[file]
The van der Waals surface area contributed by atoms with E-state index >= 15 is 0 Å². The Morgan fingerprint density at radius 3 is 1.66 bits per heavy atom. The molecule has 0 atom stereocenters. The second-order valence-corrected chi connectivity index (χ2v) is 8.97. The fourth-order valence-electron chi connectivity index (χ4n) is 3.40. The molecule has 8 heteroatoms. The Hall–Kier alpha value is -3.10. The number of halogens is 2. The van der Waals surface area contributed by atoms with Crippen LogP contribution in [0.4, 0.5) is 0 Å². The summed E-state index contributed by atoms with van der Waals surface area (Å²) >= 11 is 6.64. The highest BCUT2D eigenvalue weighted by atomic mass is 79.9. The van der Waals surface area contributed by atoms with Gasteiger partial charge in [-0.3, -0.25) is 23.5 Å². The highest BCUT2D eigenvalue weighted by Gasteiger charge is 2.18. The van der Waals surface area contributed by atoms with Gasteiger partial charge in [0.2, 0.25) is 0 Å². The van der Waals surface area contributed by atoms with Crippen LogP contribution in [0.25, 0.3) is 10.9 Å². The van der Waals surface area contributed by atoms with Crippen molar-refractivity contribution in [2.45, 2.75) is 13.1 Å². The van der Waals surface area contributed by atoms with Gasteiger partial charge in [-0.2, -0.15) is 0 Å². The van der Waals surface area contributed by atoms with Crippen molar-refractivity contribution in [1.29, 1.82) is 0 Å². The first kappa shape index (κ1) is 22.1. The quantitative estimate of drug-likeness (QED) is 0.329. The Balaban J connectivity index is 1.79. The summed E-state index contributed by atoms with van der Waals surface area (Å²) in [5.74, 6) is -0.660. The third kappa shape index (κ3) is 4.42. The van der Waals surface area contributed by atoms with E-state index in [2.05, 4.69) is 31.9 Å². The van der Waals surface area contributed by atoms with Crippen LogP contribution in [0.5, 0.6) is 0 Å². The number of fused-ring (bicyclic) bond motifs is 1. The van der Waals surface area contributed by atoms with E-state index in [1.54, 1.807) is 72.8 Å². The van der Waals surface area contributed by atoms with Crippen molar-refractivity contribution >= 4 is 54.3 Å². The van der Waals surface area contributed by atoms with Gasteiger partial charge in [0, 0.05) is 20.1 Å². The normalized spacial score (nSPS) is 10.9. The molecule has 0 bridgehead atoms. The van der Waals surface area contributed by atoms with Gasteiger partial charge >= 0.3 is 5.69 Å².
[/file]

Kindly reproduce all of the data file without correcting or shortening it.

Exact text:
The van der Waals surface area contributed by atoms with E-state index >= 15 is 0 Å². The Morgan fingerprint density at radius 3 is 1.66 bits per heavy atom. The molecule has 0 atom stereocenters. The second-order valence-corrected chi connectivity index (χ2v) is 8.97. The fourth-order valence-electron chi connectivity index (χ4n) is 3.40. The molecule has 8 heteroatoms. The Hall–Kier alpha value is -3.10. The number of halogens is 2. The van der Waals surface area contributed by atoms with Crippen LogP contribution in [0.4, 0.5) is 0 Å². The summed E-state index contributed by atoms with van der Waals surface area (Å²) >= 11 is 6.64. The highest BCUT2D eigenvalue weighted by atomic mass is 79.9. The van der Waals surface area contributed by atoms with Gasteiger partial charge in [-0.3, -0.25) is 23.5 Å². The highest BCUT2D eigenvalue weighted by Gasteiger charge is 2.18. The van der Waals surface area contributed by atoms with Gasteiger partial charge in [0.2, 0.25) is 0 Å². The van der Waals surface area contributed by atoms with Crippen LogP contribution in [0.25, 0.3) is 10.9 Å². The van der Waals surface area contributed by atoms with Crippen molar-refractivity contribution in [2.45, 2.75) is 13.1 Å². The van der Waals surface area contributed by atoms with Gasteiger partial charge in [-0.2, -0.15) is 0 Å². The van der Waals surface area contributed by atoms with Crippen molar-refractivity contribution in [1.29, 1.82) is 0 Å². The first kappa shape index (κ1) is 22.1. The quantitative estimate of drug-likeness (QED) is 0.329. The Balaban J connectivity index is 1.79. The summed E-state index contributed by atoms with van der Waals surface area (Å²) in [5.74, 6) is -0.660. The third kappa shape index (κ3) is 4.42. The van der Waals surface area contributed by atoms with E-state index in [2.05, 4.69) is 31.9 Å². The van der Waals surface area contributed by atoms with Crippen LogP contribution in [0.5, 0.6) is 0 Å². The number of fused-ring (bicyclic) bond motifs is 1. The van der Waals surface area contributed by atoms with E-state index in [1.54, 1.807) is 72.8 Å². The van der Waals surface area contributed by atoms with Crippen molar-refractivity contribution >= 4 is 54.3 Å². The van der Waals surface area contributed by atoms with Gasteiger partial charge in [0, 0.05) is 20.1 Å². The normalized spacial score (nSPS) is 10.9. The molecule has 0 bridgehead atoms. The van der Waals surface area contributed by atoms with Gasteiger partial charge >= 0.3 is 5.69 Å².